Thursday

20th Sep 2018

Norway-EU relations highlight UK's Brexit dilemma

  • The Norway model "is still a decision-making in Brussels, that you would have to accept," prime minister Erna Solberg said in Brussels. (Photo: Johannes Jansson/norden.org)

When Norway's conservative prime minister, Erna Solberg, meets her UK counterpart, Theresa May in London on Wednesday (6 June), they may find that they have a lot in common.

They are both conservative female leaders of countries that seek close relations to the EU without being members.

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UK is Norway's biggest trading partner because of gas exports and both countries are Nato members with close relations to the United States.

The most pressing question for May these day is how to keep the relations to the EU going, when not being a member of the club anymore.

Perhaps Erna Solberg holds the answer?

Norway seems to have found a middle way to being a good EU neighbour and trading partner with its membership of the European Economic Area (EEA).

The deal gives Norway access to the EU's internal market, in return for implementing all related EU rules, but without having a say about these. This is often referred to as the "Norway model". Could Britain accept the same terms?

Norway was never a member of the EU, after its people twice rejected EU membership in referendums.

The question of keeping sovereignty or melting into a united Europe has marred both countries, split families and divided Norway as well as the UK between urban EU-positive majorities and more rural EU-critical regions.

If you asked the UK's opposition leader, Jeremy Corbin, the Norwegian model is not an option, however.

On Tuesday he told an audience of trade union leaders that Britain could get better trading arrangements with the EU than Norway.

His Labour party tabled amendments to the Government's Brexit legislation also on Tuesday calling on ministers to negotiate "a new single market deal that would protect jobs and the economy".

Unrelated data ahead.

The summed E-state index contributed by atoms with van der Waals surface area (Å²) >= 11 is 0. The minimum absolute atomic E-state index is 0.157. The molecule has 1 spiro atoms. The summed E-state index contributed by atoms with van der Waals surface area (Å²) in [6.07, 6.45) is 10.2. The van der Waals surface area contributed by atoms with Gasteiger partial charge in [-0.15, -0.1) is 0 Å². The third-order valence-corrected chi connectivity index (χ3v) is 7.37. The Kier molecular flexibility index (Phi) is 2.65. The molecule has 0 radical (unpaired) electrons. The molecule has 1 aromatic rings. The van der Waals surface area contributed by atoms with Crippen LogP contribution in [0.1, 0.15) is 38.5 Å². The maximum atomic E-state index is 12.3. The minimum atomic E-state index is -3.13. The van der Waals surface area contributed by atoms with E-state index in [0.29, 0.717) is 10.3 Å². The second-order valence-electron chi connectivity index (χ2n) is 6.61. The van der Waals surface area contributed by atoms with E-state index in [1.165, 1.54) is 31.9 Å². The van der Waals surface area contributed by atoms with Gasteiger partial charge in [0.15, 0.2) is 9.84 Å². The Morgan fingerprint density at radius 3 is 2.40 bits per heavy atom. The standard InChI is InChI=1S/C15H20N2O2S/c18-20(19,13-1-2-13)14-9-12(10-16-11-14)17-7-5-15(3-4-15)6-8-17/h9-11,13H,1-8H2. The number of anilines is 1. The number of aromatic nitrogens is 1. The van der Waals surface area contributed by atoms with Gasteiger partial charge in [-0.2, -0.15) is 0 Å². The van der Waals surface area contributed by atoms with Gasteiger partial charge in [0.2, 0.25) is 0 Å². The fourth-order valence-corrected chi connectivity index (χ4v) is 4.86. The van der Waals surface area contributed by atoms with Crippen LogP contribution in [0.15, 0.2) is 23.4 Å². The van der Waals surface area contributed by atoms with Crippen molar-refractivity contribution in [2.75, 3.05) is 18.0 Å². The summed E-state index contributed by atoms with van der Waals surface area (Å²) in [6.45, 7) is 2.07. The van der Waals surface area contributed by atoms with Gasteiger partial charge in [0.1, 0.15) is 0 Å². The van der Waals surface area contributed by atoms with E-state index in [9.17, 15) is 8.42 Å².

"Labour will only accept a Brexit deal that delivers the benefits of the Single Market and protects jobs and living standards," it said.

"Existing single market agreements that the EU has negotiated with third countries, including Norway, are bespoke deals negotiated with the EU to serve the best interests of those countries. We need to learn from them and negotiate our own more ambitious agreement, which serves our economic interests and which prevents a hard border in Northern Ireland," it also said.

The Labour party seeks full access to the EU's single market, common minimum standards, rights and protections, shared UK-EU institutions and regulations and refuses new impediments to trade.

Meanwhile, the Norwegian prime minister, Solberg, is not recommending the EEA as a model for Britain with much enthusiasm.

Her conservative party advocates full membership of the EU, but also respects the country's referendum results.

"The EU decides directives in the internal market, we adapt to them. We work before they are decided, to try to influence how they are made and to take into account our differences. But it's still a decision-making in Brussels that you would have to accept," she said at a press conference in Brussels on Tuesday.

A decision on using the Norway model for Brexit will come to a vote in the UK parliament next week (12 June), when British MPs will vote on an amendment to the government's flagship EU (Withdrawal) Bill that recommends Britain to stay in the European Economic Area after Brexit.

Feature

At Northern Irish border, Brexit risks hard-won peace

In Protestant and Catholic communities where the 1998 Good Friday agreement put an end to armed conflict, the possibility of a hard border on the island of Ireland brings back fearful memories. A new border could unravel that peace process.

EU frustrated with UK's Brexit dithering

EU leaders wagged fingers at Theresa May for her inability to deliver on key issues, such as the Irish border, due to her own political weakness.

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